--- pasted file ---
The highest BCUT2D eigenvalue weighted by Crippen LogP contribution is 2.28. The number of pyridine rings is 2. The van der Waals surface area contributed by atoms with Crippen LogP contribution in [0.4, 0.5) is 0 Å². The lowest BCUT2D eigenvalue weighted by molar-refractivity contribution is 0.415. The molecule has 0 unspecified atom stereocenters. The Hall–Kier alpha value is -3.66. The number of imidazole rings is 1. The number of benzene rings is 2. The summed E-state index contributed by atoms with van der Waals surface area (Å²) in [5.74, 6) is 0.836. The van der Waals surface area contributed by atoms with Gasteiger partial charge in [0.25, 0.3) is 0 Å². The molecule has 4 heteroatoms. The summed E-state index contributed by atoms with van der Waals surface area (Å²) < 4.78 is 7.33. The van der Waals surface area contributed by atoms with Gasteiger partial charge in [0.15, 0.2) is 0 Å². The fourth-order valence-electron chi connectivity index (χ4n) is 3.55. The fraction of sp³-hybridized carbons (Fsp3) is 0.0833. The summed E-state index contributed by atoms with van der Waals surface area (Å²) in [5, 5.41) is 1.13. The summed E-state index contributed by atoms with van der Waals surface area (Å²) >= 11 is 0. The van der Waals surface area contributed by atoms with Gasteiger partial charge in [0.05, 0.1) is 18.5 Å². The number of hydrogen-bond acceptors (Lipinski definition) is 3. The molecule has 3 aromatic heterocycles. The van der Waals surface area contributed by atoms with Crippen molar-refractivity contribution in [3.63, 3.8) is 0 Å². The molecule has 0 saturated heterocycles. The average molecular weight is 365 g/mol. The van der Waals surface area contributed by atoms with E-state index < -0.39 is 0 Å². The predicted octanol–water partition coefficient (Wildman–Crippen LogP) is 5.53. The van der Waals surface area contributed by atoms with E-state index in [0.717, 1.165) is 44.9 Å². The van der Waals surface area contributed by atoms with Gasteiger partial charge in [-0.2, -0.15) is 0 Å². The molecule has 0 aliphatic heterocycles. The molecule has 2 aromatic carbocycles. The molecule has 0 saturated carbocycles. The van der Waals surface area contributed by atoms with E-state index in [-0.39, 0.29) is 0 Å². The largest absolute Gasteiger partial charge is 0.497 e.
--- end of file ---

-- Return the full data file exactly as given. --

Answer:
The highest BCUT2D eigenvalue weighted by Crippen LogP contribution is 2.28. The number of pyridine rings is 2. The van der Waals surface area contributed by atoms with Crippen LogP contribution in [0.4, 0.5) is 0 Å². The lowest BCUT2D eigenvalue weighted by molar-refractivity contribution is 0.415. The molecule has 0 unspecified atom stereocenters. The Hall–Kier alpha value is -3.66. The number of imidazole rings is 1. The number of benzene rings is 2. The summed E-state index contributed by atoms with van der Waals surface area (Å²) in [5.74, 6) is 0.836. The van der Waals surface area contributed by atoms with Gasteiger partial charge in [0.25, 0.3) is 0 Å². The molecule has 4 heteroatoms. The summed E-state index contributed by atoms with van der Waals surface area (Å²) < 4.78 is 7.33. The van der Waals surface area contributed by atoms with Gasteiger partial charge in [0.15, 0.2) is 0 Å². The fourth-order valence-electron chi connectivity index (χ4n) is 3.55. The fraction of sp³-hybridized carbons (Fsp3) is 0.0833. The summed E-state index contributed by atoms with van der Waals surface area (Å²) in [5, 5.41) is 1.13. The summed E-state index contributed by atoms with van der Waals surface area (Å²) >= 11 is 0. The van der Waals surface area contributed by atoms with Gasteiger partial charge in [0.05, 0.1) is 18.5 Å². The number of hydrogen-bond acceptors (Lipinski definition) is 3. The molecule has 3 aromatic heterocycles. The van der Waals surface area contributed by atoms with Crippen molar-refractivity contribution in [3.63, 3.8) is 0 Å². The molecule has 0 saturated heterocycles. The average molecular weight is 365 g/mol. The van der Waals surface area contributed by atoms with E-state index < -0.39 is 0 Å². The predicted octanol–water partition coefficient (Wildman–Crippen LogP) is 5.53. The van der Waals surface area contributed by atoms with E-state index in [0.717, 1.165) is 44.9 Å². The van der Waals surface area contributed by atoms with Gasteiger partial charge in [-0.2, -0.15) is 0 Å². The molecule has 0 aliphatic heterocycles. The molecule has 2 aromatic carbocycles. The molecule has 0 saturated carbocycles. The van der Waals surface area contributed by atoms with E-state index in [-0.39, 0.29) is 0 Å². The largest absolute Gasteiger partial charge is 0.497 e.